New research has suggested that telehealth could help patients receive the care they need and successfully treat symptoms of cancer.
In light of the COVID-19 pandemic, cancer patients are finding it increasingly difficult to reach face-to-face care. New research, published in Cochrane Library, has suggested that telehealth in the form of telephone interventions carried out by health professionals could be used to treat symptoms of cancer, helping patients to receive the care they need during the COVID-19 pandemic when face-to-face appointments are not possible or are limited.
Is telehealth useful for cancer patients?
Researchers from the University of Surrey have looked at the efficacy of telehealth for cancer symptoms – such as fatigue, anxiety, and depression – by reviewing 32 previous studies, finding that telephone interventions undertaken by nurses have the potential to reduce symptoms.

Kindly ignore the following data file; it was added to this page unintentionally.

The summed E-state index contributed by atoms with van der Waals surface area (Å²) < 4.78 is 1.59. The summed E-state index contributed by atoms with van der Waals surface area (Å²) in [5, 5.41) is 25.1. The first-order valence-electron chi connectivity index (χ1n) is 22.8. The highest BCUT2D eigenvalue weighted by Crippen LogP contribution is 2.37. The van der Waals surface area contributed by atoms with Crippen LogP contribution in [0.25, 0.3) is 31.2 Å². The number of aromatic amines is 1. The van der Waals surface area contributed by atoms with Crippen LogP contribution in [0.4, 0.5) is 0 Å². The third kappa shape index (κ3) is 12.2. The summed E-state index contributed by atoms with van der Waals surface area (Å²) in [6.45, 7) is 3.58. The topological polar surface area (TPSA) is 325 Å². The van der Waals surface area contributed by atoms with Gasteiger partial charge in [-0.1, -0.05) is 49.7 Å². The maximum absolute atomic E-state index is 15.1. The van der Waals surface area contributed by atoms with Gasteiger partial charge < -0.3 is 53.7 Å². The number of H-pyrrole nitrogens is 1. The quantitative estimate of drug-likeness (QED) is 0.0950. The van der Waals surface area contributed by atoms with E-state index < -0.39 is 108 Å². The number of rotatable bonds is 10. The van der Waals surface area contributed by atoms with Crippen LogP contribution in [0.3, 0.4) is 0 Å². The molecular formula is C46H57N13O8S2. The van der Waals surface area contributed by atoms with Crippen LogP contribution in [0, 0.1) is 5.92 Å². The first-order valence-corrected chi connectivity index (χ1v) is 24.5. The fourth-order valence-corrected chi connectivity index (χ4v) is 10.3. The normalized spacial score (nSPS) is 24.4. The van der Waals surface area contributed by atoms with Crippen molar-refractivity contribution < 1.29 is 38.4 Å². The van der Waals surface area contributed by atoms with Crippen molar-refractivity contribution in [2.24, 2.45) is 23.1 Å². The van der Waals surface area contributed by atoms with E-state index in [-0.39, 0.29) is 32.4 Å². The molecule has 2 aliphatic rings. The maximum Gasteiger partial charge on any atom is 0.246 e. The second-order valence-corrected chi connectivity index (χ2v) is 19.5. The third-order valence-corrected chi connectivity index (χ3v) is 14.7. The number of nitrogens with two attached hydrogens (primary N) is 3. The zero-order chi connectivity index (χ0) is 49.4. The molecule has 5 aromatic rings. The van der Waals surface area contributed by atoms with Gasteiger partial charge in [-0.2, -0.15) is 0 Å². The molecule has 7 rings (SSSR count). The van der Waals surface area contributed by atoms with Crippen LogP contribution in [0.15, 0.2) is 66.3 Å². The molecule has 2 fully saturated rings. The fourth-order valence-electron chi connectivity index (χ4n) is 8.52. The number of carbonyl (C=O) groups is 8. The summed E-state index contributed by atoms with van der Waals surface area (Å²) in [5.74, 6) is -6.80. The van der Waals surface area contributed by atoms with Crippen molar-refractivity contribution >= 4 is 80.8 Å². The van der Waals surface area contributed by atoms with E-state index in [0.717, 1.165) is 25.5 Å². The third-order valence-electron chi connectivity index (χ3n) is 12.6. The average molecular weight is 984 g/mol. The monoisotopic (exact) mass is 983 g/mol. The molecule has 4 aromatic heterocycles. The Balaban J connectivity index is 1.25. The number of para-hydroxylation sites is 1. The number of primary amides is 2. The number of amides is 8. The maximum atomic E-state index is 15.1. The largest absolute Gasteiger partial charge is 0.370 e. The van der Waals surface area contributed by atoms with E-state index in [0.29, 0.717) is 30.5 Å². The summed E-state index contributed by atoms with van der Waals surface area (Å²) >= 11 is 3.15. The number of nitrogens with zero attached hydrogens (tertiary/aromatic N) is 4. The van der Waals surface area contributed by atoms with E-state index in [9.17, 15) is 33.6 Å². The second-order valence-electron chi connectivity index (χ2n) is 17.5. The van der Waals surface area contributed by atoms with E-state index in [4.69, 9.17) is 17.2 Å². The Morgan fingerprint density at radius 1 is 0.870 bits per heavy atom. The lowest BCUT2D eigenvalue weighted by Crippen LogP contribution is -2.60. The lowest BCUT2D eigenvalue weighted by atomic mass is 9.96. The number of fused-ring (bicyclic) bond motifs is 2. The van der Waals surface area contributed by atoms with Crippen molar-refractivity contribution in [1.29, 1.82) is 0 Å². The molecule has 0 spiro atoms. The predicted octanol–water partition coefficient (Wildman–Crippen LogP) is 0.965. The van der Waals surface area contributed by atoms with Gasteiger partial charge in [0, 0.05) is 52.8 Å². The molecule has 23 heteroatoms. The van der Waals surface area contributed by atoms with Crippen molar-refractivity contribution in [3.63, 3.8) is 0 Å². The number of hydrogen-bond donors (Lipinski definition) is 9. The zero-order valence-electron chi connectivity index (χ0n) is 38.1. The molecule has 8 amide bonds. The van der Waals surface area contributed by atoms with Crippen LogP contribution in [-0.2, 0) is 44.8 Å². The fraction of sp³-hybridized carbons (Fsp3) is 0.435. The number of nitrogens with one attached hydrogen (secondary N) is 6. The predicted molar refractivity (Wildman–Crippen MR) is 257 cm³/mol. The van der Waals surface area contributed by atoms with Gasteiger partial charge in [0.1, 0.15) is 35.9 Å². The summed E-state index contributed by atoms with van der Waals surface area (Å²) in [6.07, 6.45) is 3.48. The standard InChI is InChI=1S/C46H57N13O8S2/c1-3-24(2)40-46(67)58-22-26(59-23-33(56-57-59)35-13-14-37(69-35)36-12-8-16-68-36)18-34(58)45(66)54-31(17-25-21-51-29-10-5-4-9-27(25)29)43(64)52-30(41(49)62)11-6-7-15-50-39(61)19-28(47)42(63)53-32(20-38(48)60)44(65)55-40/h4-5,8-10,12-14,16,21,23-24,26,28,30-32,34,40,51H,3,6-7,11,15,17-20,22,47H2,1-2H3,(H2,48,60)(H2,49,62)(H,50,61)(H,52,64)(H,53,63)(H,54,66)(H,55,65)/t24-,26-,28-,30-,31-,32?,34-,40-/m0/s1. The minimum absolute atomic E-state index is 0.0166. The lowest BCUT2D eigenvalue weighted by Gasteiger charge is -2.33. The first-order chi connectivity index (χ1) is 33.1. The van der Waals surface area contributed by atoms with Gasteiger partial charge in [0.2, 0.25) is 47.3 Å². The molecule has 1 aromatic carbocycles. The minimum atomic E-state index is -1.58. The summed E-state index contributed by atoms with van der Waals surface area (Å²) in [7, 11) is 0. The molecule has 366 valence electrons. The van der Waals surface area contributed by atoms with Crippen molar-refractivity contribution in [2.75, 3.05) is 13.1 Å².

The researchers that found that evidence of the efficacy of telehealth for other symptoms, such as pain, dyspnoea, and general symptom experience, was limited. They believe this may be mainly due to the limited amount of studies that have been conducted in these areas.
Professor Emma Ream, Director of Health Sciences Research at the University of Surrey, said: “Due to increasing pressures on cancer services in the NHS and the current disruption to services due to COVID-19, it is important that we explore different ways to deliver care to those who need it.
“Telephone interventions delivered by healthcare professionals are one way to do this. Offering care to patients in their own homes is convenient for them, and can make them more comfortable and possibly more open about their feelings when speaking to professionals. They ultimately will reduce foot traffic in hospitals which is very important at the moment in reducing risks of contracting COVID-19 virus. More research is needed to confirm the effectiveness of such interventions.”